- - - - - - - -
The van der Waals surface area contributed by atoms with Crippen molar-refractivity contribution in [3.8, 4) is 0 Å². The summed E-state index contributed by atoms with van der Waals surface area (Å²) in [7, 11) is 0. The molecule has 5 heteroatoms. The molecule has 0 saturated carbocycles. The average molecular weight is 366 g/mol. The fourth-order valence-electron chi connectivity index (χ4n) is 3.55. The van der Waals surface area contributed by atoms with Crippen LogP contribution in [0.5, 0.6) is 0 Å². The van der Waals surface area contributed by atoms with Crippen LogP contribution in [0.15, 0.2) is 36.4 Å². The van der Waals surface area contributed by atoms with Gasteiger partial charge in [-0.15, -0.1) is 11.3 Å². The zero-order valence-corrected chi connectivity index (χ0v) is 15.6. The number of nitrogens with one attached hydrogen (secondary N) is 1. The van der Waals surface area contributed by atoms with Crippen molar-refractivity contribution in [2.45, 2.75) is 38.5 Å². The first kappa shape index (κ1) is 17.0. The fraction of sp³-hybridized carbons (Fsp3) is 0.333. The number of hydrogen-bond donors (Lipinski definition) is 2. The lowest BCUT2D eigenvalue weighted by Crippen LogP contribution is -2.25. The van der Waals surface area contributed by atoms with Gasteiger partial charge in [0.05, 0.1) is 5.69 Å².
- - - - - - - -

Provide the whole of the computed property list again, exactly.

The van der Waals surface area contributed by atoms with Crippen molar-refractivity contribution in [3.8, 4) is 0 Å². The summed E-state index contributed by atoms with van der Waals surface area (Å²) in [7, 11) is 0. The molecule has 5 heteroatoms. The molecule has 0 saturated carbocycles. The average molecular weight is 366 g/mol. The fourth-order valence-electron chi connectivity index (χ4n) is 3.55. The van der Waals surface area contributed by atoms with Crippen LogP contribution in [0.5, 0.6) is 0 Å². The van der Waals surface area contributed by atoms with Crippen LogP contribution in [0.15, 0.2) is 36.4 Å². The van der Waals surface area contributed by atoms with Gasteiger partial charge in [-0.15, -0.1) is 11.3 Å². The zero-order valence-corrected chi connectivity index (χ0v) is 15.6. The number of nitrogens with one attached hydrogen (secondary N) is 1. The van der Waals surface area contributed by atoms with Crippen molar-refractivity contribution in [2.45, 2.75) is 38.5 Å². The first kappa shape index (κ1) is 17.0. The fraction of sp³-hybridized carbons (Fsp3) is 0.333. The number of hydrogen-bond donors (Lipinski definition) is 2. The lowest BCUT2D eigenvalue weighted by Crippen LogP contribution is -2.25. The van der Waals surface area contributed by atoms with Gasteiger partial charge in [0.05, 0.1) is 5.69 Å².